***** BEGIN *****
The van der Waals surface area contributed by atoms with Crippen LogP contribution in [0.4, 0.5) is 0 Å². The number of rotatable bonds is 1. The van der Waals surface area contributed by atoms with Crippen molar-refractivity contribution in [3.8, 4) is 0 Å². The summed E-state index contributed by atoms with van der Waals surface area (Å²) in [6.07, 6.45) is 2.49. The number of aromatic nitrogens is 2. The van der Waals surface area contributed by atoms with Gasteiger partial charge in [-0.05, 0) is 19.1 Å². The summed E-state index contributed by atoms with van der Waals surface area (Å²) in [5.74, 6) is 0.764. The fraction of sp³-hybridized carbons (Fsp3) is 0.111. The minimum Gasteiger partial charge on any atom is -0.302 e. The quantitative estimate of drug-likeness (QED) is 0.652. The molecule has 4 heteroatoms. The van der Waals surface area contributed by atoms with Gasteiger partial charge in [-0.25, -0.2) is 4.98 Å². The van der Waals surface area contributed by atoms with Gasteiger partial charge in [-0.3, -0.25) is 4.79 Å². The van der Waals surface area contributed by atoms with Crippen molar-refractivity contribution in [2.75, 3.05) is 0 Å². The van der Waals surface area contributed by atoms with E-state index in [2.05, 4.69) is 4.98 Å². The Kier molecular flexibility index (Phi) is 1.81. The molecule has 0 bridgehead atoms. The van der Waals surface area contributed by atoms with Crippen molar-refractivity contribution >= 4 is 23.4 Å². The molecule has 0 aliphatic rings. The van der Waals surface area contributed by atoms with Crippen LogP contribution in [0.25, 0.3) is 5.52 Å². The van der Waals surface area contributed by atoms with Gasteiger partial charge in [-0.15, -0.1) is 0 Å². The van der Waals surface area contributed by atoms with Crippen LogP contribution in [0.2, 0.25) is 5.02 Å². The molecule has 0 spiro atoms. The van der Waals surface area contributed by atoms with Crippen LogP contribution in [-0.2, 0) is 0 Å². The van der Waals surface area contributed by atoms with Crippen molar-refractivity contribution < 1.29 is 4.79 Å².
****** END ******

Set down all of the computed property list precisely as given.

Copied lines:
The van der Waals surface area contributed by atoms with Crippen LogP contribution in [0.4, 0.5) is 0 Å². The number of rotatable bonds is 1. The van der Waals surface area contributed by atoms with Crippen molar-refractivity contribution in [3.8, 4) is 0 Å². The summed E-state index contributed by atoms with van der Waals surface area (Å²) in [6.07, 6.45) is 2.49. The number of aromatic nitrogens is 2. The van der Waals surface area contributed by atoms with Gasteiger partial charge in [-0.05, 0) is 19.1 Å². The summed E-state index contributed by atoms with van der Waals surface area (Å²) in [5.74, 6) is 0.764. The fraction of sp³-hybridized carbons (Fsp3) is 0.111. The minimum Gasteiger partial charge on any atom is -0.302 e. The quantitative estimate of drug-likeness (QED) is 0.652. The molecule has 4 heteroatoms. The van der Waals surface area contributed by atoms with Gasteiger partial charge in [-0.25, -0.2) is 4.98 Å². The van der Waals surface area contributed by atoms with Gasteiger partial charge in [-0.3, -0.25) is 4.79 Å². The van der Waals surface area contributed by atoms with Crippen molar-refractivity contribution in [2.75, 3.05) is 0 Å². The van der Waals surface area contributed by atoms with E-state index in [2.05, 4.69) is 4.98 Å². The Kier molecular flexibility index (Phi) is 1.81. The molecule has 0 bridgehead atoms. The van der Waals surface area contributed by atoms with Crippen molar-refractivity contribution >= 4 is 23.4 Å². The molecule has 0 aliphatic rings. The van der Waals surface area contributed by atoms with Crippen LogP contribution in [0.25, 0.3) is 5.52 Å². The van der Waals surface area contributed by atoms with Gasteiger partial charge in [-0.15, -0.1) is 0 Å². The van der Waals surface area contributed by atoms with Crippen LogP contribution in [0.2, 0.25) is 5.02 Å². The molecule has 0 spiro atoms. The van der Waals surface area contributed by atoms with Crippen LogP contribution in [-0.2, 0) is 0 Å². The van der Waals surface area contributed by atoms with Crippen molar-refractivity contribution < 1.29 is 4.79 Å².